A Nolensville nurse was fired from a job she loved while undergoing chemo therapy. 

Now, she's fighting back.

"You do not choose to do that job if you do not truly care," said Chrissy Ballard.

Ballard, a hospice nurse, received a card congratulating her on her work anniversary at Caris Healthcare in June.

Two days later she received a notice saying she'd been fired.

"It was emotionally devastating," said Ballard. 

Ballard was on leave at the time, in between chemo treatments for stage two breast cancer.

She said she thought she had her company's support.

Instead, she said they told her they were firing her because she couldn't work and letting her go was a business decision.

"It just seemed like such a contradiction to what their mission statement was and who I thought I was working for," said Ballard. 

Ballard filed a complaint with the Equal Employment Opportunity Commission.

She and her husband, Matt Ballard, said they're after corporate accountability.

They also want other cancer patients to know their rights.

"We don't ever want another nurse to have to go through this ever again when your'e in the very depth of your cancer treatment," said Matt Ballard.  

A spokesperson for Caris Healthcare sent News4 a statement:

"Caris Healthcare is concerned about every employee’s health and well-being. As is the case with any filed legal complaint, we cannot freely discuss specifics of this situation in the media. However, it is important to note that Caris followed legal and proper steps regarding the employee’s departure from the company. Reasonable accommodations were extended. The individual has not sought to be rehired and remains eligible for rehire at Caris, with reasonable work accommodations if needed, if and when she is able to return to work.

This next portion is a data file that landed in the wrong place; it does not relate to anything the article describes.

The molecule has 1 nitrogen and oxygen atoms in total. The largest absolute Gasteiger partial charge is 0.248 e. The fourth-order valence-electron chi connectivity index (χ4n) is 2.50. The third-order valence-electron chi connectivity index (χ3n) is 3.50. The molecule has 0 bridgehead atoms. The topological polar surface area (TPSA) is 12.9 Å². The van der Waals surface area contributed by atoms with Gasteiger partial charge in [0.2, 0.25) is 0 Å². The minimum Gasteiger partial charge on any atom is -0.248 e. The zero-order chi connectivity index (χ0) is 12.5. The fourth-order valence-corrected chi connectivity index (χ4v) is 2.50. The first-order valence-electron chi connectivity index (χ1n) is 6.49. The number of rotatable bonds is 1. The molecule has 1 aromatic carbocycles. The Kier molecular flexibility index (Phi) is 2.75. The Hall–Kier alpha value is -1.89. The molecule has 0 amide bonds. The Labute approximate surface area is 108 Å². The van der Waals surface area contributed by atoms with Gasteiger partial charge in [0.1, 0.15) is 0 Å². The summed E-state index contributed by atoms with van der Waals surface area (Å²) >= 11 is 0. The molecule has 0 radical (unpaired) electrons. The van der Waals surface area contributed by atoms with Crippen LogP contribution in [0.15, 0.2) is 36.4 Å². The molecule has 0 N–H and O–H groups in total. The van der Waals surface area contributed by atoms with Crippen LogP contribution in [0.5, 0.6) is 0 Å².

Our company was founded on providing grace and compassion, and we make every effort to give the same respect and empathy to the employees who help the families in our care."

Meanwhile, Ballard said she plans to keep fighting Caris with the same tenacity shes using to fight cancer.

"Because it's the right thing to do," said Ballard. 

The EEOC is currently investigating to determine if the company has violated the ADA. 

If they decide the answer is "yes," the Ballards can sue. 

Ballard has radiation treatment scheduled for next week.  

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Carley Gordon joined the News4 team as a reporter in 2009. Carley currently covers the crime beat around Middle Tennessee.

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